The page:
The last 20 years have seen evenings filled with maddening fun, friends joined together in battle against dark forces and plain simple gamers getting down with the action. All this has entered around the force that Sony has offered in the entertainment market, in the form of PlayStation.
Ironically following the celebration of its 16th birthday Microsoft announced it would be shutting down MSN TV on September 30th. In an attempt to qual the fury of subscribers Redmond is offering free subscriptions to MSN Premium till 31st December. Following the new year users will have $10 a month or $90 a year.
As expected the ageing MSN TV hardware won’t work with the new service, as expected… Users will have to migrate all data to Skydrive or face losing it, users will have to make the move or be locked out forever. Of course users will have alternatives to fill their evenings with and other services will now surely be baying to pick up the new slack of needy users. Some of use may now miss the service and content provided by the archaic platform and its basic resolution.
Goodbye MSN TV – history will remember you well.
Twitter has today launched their #music service – as expected by the entire world. The social network has released a service that can recommend tracks based on who a user follows. Twitter recently acquired ‘We are hunted’ only a week before the launch of their service. Even though it wasn’t exactly a surprise – we’re just glad to have a paw around and get a feel for ourselves. The site itself has a ‘metro’ like feel to the layout, comparable to that of Microsofts UI. The clean, cut and sleek look of the site provides a refreshing and contrasting feel to those who would be accustom the rather grey look of iTunes.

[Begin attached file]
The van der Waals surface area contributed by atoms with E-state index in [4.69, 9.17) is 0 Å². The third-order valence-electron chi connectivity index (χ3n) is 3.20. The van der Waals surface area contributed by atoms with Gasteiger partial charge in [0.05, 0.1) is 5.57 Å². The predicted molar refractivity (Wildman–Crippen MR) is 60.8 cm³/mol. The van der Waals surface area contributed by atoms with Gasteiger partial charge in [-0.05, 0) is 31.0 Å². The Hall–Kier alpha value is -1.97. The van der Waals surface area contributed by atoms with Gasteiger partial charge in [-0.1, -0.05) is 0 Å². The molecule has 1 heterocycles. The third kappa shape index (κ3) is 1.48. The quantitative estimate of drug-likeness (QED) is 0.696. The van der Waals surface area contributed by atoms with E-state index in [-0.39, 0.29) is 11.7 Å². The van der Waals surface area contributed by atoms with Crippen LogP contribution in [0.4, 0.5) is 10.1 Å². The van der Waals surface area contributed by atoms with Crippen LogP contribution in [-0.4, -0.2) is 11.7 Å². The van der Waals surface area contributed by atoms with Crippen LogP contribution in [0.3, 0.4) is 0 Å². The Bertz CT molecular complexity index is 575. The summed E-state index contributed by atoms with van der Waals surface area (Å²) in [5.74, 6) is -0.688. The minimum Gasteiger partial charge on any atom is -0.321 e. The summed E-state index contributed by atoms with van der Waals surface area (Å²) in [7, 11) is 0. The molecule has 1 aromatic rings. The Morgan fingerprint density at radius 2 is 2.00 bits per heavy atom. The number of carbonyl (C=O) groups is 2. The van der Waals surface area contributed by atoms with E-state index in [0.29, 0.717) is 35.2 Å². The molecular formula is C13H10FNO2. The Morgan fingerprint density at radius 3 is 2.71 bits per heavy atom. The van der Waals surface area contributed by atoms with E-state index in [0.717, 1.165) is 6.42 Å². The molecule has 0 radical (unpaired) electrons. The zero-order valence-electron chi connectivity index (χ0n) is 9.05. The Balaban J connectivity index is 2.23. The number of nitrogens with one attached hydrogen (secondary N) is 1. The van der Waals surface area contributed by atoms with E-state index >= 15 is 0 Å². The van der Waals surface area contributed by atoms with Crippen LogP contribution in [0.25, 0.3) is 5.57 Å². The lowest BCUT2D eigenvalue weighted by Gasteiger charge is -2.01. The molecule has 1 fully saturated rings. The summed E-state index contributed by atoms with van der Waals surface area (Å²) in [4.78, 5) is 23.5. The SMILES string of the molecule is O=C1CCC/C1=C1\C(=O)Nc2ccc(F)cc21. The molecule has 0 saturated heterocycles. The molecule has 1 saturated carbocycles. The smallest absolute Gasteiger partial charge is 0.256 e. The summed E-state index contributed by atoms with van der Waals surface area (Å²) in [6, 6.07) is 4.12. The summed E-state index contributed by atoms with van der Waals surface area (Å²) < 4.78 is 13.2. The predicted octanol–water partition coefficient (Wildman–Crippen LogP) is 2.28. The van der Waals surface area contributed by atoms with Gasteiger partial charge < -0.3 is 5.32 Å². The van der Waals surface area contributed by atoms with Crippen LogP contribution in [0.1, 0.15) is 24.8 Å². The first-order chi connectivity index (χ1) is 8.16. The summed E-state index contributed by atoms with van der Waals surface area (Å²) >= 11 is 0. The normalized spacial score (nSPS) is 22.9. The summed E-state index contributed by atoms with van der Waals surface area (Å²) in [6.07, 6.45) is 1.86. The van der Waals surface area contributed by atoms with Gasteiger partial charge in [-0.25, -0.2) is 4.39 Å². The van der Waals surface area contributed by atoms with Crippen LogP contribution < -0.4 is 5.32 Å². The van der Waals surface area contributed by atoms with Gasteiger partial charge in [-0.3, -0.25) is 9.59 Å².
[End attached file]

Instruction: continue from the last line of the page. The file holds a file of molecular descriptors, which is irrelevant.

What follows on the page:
Interestingly the services is not a direct attack on the likes of iTunes, Spotify and Pandora. Instead of providing a fully fledged music streaming service, with full tracks, Twitter has steered clear of the murky waters of likely copyright infringement and possible litigation. Rather the company has geared up with Spotify and Rdio to offer music streaming of their catalogue of tracks once your premium account has been verified. Yet if your not as lucky to own a premium account – you only receive half a service, which is the most disappointing part of the deal. 30 second previews are taken from iTunes for those who don’t link their Spotify or Rdio accounts.
The service can be accessed online at music.twitter.com and is now also available as an ios app. The service is set to take on the likes of Facebook who has also introduced music integration into their social network. Twitters microblogging facilities make it a unique service for the likes of musicians and allow the users who follow musicians to access the information they want and need – faster than trawling through epic Facebook posts. Twitter ha provided a voice to everyone of the planet, all be it in less that 140 characters, their music service is now set on making “emerging” artists big on the world stage. Filters on the homepage can show a user: popular, emerging and suggested tracks. All tailored and based upon a users following. Facebook has always involved music and personal qualities in their service – a users information and biography can detail their taste in tunes. But apart from this – the big blue doesn’t have much on social music integration, which is where Twitter has taken the lead.
“Twitter and music go great together. People share and discover new songs and albums every day,”Twitter’s Stephen Philip posted in a official blog
Twitter has made a substantial step towards socialising music and hopefully it pulls off. The company launched an IOS app especially for the new service, available to download now. In true Twitter style – you can still post tweets and share music with your followers through all the normal channels. Twitter is trying to reposition itself on the tech shelf, it no longer wants to be seen as a wholly blogging site – but more a entertainment hub for everyday life. Twitter has made its first move towards this so called ‘entertainment hub’. Music has seen a major change in direction in only the last two years, no longer do we buy digital songs – but stream content and want to share it socially. Twitter has met this change at a half way house, some may rejoice -others frown. But it is a start. The music industry is constantly changing – but only time will tell if Twitter can keep up with the fast paced world of music.